Saturday October 25, 2014




Statue group assisted

City council
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The City of Weyburn council approved entering an agreement with a community-based committee of people who want to establish a statue to honour pioneer women in opening up the area for settlement.

The Pioneer Woman Statue Committee approached both the City and RM of Weyburn for support for the statue as they begin a fundraising drive towards the cost of the statue.

Mayor Debra Button said some of the same people who helped spearhead the statue honouring Tommy Douglas are now behind this new committee, including Isabelle Butters, Ross McMurtry and Stan Runne, among others.

The committee is asking for a location along the boardwalk, possibly near the Soo Line Historical Museum, and want the city to take on the responsibility of maintaining the statue, and providing the cost of a concrete base.

The committee also asked the city to help provide seed money as interim financing of up to $30,000 as they embark on their fundraising efforts.

“They are going to be raising a significant amount of money for this project,” said Mayor Button. “I think this is exciting to recognize the spirit of pioneer women, and the strength it took to come to this province. I’m excited to see what the final product will look like.”

She added that knowing this group behind the committee, she feels they will have the funds raised for the statue in a short time.

“I’m excited too,” added Coun. Nancy Styles, saying she’s looking forward to how this statue will enhance the beauty of the boardwalk pathway area.

The city has agreed to issue tax receipts for donations made to the statue project, for donations over $20, while the committee will be solely responsible for the collection of donations, and will be responsible for the capital cost and design of the statue. If there are any funds remaining after the statue is installed, the funds will be turned over to the city to go towards the landscaping and related work for the statue.

The statue will be designed and built by Don and Shirley Begg of Cochrane, Alta., who have offered to assist with the installation of the statue.

City council gave their support to the upcoming “Day of Pink” anti-bullying campaign spearheaded by the Canadian Red Cross with the city’s schools, with a city-wide walk to take place on Wednesday, April 9.

George Barker of the Red Cross attended council on Monday evening, and said the day would begin with the gathering of the city’s school children at 10:30 a.m. on Third Street in front of the Court House, and the walk will begin at 11 a.m., heading south through the downtown area.

He said people have asked him, “Will we ever get rid of bullying?”
He admits maybe this isn’t possible, but he noted this campaign is all about educating the public and children in every school about the harm that bullying does, and how it can be prevented.

“This isn’t just one day a year like Christmas, this is every day,” said Barker, where people can say no matter who they are, what colour their skin is or what church they go to, they are respected, and changes can be made for those who do the bullying, those who are bullied, and those who stand back and watch.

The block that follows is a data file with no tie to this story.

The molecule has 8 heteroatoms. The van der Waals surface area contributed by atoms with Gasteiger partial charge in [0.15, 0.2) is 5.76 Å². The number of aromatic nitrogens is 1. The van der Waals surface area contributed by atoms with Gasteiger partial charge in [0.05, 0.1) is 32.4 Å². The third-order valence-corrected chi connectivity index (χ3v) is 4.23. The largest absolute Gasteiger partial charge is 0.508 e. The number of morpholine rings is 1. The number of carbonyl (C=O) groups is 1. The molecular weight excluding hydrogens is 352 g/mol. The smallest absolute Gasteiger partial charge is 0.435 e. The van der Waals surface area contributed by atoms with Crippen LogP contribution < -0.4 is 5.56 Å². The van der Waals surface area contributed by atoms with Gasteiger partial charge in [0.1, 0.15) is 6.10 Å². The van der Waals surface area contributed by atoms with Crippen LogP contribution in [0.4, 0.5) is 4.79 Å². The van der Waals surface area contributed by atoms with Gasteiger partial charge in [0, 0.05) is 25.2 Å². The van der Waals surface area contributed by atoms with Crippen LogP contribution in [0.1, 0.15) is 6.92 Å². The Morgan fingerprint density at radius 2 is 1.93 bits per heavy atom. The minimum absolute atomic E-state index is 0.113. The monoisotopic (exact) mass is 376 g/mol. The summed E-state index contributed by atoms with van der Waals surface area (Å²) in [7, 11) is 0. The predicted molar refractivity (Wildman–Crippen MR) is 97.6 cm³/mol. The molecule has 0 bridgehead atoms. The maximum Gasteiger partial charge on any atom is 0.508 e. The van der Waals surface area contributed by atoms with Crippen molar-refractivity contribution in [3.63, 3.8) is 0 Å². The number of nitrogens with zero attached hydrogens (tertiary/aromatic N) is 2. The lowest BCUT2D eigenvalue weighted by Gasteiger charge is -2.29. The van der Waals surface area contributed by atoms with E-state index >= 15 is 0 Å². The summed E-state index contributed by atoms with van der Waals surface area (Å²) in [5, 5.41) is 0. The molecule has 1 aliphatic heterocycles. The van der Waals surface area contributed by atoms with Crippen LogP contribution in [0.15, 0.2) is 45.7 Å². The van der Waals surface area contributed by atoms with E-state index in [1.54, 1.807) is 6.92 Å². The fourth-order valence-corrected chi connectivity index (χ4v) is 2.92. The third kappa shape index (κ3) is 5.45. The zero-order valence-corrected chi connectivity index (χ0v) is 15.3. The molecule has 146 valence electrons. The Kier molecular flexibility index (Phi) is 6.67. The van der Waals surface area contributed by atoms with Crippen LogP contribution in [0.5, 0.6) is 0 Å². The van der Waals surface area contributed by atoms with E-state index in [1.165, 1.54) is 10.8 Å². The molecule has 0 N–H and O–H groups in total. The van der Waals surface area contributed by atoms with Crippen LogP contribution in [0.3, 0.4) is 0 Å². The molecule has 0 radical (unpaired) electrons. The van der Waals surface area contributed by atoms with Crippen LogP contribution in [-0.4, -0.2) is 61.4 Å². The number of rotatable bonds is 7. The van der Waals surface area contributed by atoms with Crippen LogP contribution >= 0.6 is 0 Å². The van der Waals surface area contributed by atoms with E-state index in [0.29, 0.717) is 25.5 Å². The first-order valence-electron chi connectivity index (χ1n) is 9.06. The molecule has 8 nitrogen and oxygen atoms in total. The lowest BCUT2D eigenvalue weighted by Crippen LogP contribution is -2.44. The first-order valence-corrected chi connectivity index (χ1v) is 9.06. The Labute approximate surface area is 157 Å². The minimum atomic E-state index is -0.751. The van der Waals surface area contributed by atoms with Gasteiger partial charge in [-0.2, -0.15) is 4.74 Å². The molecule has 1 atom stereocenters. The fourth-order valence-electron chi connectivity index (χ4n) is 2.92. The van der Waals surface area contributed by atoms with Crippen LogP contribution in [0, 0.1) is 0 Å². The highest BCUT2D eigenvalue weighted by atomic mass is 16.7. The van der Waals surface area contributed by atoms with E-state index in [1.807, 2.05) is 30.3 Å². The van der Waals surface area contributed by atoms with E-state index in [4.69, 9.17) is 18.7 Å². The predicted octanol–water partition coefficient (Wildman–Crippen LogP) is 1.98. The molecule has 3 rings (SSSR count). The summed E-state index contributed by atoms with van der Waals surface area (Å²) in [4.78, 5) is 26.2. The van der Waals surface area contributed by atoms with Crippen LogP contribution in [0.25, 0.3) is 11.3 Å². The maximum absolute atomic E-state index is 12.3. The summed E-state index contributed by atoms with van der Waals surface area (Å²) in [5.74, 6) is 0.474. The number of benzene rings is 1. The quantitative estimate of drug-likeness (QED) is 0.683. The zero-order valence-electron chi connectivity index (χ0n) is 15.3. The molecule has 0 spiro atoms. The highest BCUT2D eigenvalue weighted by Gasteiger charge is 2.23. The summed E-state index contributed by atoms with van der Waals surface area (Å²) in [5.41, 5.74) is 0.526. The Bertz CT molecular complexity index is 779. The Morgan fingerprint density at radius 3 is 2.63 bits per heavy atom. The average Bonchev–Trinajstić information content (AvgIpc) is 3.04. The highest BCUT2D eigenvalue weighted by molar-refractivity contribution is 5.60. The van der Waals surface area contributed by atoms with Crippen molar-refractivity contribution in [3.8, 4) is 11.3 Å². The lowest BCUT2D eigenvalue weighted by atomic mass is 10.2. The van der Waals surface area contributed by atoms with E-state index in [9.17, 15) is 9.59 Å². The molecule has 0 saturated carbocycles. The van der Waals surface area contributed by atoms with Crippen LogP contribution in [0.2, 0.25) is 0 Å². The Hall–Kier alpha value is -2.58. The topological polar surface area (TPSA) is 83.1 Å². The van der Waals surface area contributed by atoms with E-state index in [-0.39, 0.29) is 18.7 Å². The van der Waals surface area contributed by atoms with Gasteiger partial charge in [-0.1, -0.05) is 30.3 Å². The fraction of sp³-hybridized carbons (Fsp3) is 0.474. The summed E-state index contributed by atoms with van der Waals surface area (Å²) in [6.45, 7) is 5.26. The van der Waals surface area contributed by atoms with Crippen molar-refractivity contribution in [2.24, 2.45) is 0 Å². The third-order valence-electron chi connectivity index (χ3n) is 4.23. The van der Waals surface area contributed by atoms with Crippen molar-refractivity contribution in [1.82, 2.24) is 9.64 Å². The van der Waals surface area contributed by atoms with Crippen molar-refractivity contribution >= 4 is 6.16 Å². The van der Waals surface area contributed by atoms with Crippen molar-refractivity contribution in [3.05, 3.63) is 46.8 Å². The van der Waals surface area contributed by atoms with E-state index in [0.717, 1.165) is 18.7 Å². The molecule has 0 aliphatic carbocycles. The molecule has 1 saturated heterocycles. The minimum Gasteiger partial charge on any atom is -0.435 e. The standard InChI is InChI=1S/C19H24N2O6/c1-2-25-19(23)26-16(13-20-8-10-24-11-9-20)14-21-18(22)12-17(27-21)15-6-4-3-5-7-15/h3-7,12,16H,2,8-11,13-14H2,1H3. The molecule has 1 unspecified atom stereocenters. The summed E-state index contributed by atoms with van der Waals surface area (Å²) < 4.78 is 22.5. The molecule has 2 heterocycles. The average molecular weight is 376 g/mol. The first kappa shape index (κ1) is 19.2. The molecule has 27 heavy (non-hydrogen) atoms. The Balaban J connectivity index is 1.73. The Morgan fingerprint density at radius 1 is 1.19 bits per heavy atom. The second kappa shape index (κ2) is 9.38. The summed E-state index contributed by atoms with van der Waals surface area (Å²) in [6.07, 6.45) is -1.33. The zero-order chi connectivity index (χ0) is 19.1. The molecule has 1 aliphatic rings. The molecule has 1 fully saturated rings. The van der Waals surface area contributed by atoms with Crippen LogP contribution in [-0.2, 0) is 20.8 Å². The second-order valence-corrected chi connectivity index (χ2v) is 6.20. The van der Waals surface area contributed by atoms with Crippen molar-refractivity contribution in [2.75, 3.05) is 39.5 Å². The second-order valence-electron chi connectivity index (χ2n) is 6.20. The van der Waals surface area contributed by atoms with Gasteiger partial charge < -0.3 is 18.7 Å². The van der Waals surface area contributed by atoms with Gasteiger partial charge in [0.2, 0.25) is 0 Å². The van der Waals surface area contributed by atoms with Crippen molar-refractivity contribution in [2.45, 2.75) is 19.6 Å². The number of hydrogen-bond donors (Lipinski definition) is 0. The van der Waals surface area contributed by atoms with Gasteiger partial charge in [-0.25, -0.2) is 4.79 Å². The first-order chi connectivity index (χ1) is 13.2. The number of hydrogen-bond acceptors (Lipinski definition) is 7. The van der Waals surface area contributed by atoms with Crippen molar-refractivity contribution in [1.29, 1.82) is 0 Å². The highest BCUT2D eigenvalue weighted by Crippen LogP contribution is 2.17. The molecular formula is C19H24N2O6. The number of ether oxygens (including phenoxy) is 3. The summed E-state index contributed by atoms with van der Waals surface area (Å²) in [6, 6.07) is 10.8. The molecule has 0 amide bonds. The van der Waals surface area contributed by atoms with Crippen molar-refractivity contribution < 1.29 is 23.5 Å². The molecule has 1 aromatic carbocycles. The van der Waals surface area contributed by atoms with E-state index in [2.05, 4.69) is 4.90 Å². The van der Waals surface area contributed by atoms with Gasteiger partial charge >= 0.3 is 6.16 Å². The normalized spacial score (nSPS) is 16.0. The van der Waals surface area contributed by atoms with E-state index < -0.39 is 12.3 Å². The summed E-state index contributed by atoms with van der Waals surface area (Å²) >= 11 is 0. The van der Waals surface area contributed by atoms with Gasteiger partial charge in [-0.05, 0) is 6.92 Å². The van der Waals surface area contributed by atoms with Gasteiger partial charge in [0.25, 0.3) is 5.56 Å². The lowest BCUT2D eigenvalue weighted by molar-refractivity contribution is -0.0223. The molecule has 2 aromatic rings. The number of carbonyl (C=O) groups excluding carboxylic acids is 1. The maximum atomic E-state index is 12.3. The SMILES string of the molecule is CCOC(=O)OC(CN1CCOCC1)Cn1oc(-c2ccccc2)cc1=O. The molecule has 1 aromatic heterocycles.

Coun. Dick Michel said he’s been asked by taxpayers why there is any tax increase at all this year when the local economy is doing well, and asked Martino Verhaeghe, director of planning and development, if he could explain some of the rationale for the 3.5 per cent tax increase.

“We’ve been working on this issue; generally, growth costs are partially covered by offsite fees, to help pay for the services that are needed,. There’s a portion of the costs which need to be borne by the taxpayers,” said Verhaeghe.

He noted that in April of last year, council approved the offsite levy of $86,000 which helps pay for some of the infrastructure needed for new lot development as the city grows and expands.

Without this fee, city taxpayers would be looking at a much higher tax increase as the city is projected to grow significantly in the coming years. The fees also help provide upgrades and new facilities, not only for water and sewer services, but for such facilities as a new fieldhouse for sports, as the city is planning to build in the coming years.

The city’s Airport Board is looking to possibly expand the number of hangars located at North Weyburn.

Jesse Watamanuk of the City of Weyburn will consult with Transport Canada and Altus Geomatics to discuss having the airport surveyed for future lot development.

The Airport Board was told there are continuing inquiries from individuals who are interested in building new hangars at the airport.

The 2014 budget for the airport has been approved, which will include the installation of new security gates for the airport in 2014, new highway and entrance signage, and a project that will see jet fuel made available at the Weyburn Airport.

For the jet fuel project, there is discussion about the City of Weyburn installing the jet fuel tank, with a partnership with a local business which would be responsible for supplying the fuel and operating the system.

In other council business, tenders were called for the replacement of the flooring in the fire hall/public works shop.

The tender was awarded to Stoncor for the amount of $53,400 plus GST, over the initial estimate of $50,000 for the cost of the project. Facilities manager Greg Button said he would be able to find efficiencies in other areas of the facilities budget to enable this flooring project to go ahead; this would be the same flooring as is used in Crescent Point Place’s lobby.


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